|The Celtic Samurai|
Q: Talk about your oral storytelling and The Celtic Samurai.
A: A few years ago I started to tell stories to a live audience. I called it The Celtic Samurai: A Boy's Transcultural Journey. Writing is a lonely job and I desired to get together with people in a more interactive way by connecting through telling our stories. I tell stories that are deeply personal, but also connect to the political so that they are not just my stories in a self-indulgent way, but are the stories of others as well. To me this is the challenge, to make it less ego-driven and more service-driven by offering a story that resonates with the stories of others. Storytelling is perhaps a mid-life transition from a pattern of reserved, self-deprecating behavior exacerbated by the inhibiting forces of racist treatment to a desire to take the stage, to present myself openly and authentically.
Q: What about your writing career?
A: Much of my work is still writing, which I find deeply rewarding in the sense that I believe we find meaning in life by discovering what we do well simply by virtue of who we are and then working hard at it. I can listen well and I can write so I listen to people’s stories and I write them down, asking myself what they meant to me in hopes that they mean something to someone else, too. I wrote a book of "clinical ethnographies" called Multicultural Encounters which were case narratives from my counseling practice with clients of diverse cultural backgrounds.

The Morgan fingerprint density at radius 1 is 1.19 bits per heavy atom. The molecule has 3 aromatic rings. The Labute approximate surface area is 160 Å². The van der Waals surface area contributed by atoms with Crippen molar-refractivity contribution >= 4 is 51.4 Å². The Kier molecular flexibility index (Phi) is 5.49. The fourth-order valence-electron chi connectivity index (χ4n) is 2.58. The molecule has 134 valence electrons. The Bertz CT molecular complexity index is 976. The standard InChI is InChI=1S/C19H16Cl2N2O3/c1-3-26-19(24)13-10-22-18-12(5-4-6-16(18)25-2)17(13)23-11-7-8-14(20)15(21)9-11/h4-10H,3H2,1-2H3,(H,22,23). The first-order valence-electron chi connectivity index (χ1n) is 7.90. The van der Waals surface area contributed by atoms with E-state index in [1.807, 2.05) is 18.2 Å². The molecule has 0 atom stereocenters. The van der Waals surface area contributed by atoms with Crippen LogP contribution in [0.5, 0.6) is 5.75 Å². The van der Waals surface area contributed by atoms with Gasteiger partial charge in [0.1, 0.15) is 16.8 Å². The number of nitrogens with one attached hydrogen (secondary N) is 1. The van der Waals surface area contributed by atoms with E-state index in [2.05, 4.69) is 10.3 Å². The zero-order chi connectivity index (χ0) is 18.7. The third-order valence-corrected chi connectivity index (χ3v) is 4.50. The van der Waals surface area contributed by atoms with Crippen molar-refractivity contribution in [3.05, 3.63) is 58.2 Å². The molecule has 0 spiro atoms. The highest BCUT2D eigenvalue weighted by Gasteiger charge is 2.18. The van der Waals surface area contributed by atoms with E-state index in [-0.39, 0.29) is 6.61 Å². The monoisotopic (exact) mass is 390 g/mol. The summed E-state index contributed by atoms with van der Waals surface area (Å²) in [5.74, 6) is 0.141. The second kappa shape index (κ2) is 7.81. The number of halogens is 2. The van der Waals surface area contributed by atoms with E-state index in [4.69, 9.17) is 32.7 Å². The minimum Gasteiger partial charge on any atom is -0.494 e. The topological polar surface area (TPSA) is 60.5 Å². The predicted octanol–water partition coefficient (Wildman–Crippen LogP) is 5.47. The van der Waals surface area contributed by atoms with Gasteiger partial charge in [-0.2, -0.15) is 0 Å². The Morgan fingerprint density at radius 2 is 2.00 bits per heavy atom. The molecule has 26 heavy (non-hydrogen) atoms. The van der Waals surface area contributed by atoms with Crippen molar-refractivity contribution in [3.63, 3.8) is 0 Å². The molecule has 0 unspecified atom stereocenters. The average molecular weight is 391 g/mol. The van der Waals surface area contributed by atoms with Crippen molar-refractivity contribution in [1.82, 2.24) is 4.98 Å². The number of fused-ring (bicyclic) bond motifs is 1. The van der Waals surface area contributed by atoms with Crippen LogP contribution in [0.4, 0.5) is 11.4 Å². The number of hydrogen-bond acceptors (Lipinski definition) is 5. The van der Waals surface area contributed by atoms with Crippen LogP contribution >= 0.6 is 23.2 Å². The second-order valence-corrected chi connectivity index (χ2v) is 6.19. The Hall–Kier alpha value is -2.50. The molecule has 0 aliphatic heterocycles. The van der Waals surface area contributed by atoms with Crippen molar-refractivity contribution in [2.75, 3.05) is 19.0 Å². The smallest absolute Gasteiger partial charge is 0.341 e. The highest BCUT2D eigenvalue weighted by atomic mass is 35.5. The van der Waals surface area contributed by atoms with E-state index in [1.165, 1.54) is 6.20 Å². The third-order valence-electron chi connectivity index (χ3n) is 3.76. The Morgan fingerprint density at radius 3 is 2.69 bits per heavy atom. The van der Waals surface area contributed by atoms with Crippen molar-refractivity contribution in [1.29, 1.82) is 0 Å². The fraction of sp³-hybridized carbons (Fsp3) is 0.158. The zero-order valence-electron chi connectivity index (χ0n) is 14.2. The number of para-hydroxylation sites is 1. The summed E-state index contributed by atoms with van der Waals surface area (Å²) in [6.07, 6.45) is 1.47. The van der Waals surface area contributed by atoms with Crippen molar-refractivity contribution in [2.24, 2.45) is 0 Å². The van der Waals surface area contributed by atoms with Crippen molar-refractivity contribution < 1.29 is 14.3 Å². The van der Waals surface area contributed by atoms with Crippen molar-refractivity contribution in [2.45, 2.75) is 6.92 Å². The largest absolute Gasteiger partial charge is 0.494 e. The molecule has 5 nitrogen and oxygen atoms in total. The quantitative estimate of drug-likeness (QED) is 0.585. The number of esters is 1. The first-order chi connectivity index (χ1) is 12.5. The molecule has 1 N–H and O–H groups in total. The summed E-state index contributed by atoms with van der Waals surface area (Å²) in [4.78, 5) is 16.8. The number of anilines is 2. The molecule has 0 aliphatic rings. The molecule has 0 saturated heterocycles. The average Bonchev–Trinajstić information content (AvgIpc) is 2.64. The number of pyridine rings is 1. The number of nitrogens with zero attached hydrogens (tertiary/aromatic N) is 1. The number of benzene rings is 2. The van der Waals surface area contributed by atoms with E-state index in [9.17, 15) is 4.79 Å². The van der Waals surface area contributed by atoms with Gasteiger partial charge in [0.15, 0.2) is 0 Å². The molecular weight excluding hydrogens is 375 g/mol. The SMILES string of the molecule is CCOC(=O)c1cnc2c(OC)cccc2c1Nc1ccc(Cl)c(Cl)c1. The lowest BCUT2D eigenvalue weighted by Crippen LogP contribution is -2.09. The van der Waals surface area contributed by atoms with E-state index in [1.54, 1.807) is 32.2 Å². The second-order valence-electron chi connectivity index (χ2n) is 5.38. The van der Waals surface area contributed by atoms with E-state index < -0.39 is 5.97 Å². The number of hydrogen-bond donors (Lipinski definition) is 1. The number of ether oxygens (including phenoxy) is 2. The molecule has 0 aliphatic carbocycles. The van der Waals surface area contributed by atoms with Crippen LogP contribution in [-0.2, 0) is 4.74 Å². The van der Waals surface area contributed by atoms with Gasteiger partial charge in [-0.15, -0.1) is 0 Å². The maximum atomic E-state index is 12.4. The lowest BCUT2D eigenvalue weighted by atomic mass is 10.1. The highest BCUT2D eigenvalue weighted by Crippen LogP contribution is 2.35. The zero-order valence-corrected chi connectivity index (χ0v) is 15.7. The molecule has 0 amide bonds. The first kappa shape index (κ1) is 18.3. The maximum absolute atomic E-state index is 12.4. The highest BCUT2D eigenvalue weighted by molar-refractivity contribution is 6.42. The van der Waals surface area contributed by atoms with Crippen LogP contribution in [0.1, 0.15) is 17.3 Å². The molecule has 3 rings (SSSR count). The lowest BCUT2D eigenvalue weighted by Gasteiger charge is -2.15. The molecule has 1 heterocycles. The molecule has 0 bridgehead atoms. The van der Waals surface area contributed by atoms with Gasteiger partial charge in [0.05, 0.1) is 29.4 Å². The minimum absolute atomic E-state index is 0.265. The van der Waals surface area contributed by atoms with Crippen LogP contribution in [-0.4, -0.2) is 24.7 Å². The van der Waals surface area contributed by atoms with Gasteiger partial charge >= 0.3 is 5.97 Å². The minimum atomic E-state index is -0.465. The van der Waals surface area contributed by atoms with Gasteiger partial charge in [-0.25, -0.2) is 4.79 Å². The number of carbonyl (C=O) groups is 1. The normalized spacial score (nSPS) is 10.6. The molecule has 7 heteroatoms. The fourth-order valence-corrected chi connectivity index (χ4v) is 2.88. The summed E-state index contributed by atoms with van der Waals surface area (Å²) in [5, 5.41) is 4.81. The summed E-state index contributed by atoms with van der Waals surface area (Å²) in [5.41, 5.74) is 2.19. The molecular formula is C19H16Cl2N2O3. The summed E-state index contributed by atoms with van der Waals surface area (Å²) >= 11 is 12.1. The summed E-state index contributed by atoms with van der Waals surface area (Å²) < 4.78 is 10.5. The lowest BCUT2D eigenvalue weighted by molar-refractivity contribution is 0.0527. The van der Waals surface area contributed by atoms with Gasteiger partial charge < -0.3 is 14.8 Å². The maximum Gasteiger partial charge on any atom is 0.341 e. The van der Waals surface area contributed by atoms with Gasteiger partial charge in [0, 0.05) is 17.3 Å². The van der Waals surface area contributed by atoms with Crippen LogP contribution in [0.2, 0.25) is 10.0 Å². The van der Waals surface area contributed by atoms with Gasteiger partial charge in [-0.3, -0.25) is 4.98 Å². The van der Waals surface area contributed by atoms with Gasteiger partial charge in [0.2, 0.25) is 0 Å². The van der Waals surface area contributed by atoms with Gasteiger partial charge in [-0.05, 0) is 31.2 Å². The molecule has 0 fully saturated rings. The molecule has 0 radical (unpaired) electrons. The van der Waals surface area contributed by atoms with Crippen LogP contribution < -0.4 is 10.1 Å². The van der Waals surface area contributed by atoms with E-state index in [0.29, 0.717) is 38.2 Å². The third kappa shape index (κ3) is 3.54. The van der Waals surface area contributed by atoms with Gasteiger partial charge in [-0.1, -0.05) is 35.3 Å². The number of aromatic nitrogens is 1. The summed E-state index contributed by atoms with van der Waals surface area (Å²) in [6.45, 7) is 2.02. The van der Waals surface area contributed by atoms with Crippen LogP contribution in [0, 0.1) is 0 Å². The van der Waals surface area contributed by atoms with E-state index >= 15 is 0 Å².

I also published it in Japanese and that is something I have valued doing. I published another book in Japanese, which translates as Amerasian Children: An Unknown Minority Problem. I felt it was important to reach Japanese readers so I published with a trade press, which made the book available to the general public. It also led to a portion of the book being reprinted in a nationally used middle school social studies textbook introducing minorities and human rights.
I just completed a book called When Half is Whole. The image on the cover is a half moon. So the metaphor is rich and open to interpretation, but to me it shows the ways in which we are fragmented by society and lose touch with our wholeness. People see only part of who we are and assume that is all there is. In reality, there is much more than can be seen by the naked eye. Our own limitations prevent us from seeing all that exists, in ourselves and in others. So healing is a journey toward wholeness, connecting to, finding meaning in, realizing and embracing all of our parts and our inherent wholeness. I interviewed some extraordinary people and wrote their stories of how their ethnic identity plays a role in wellness.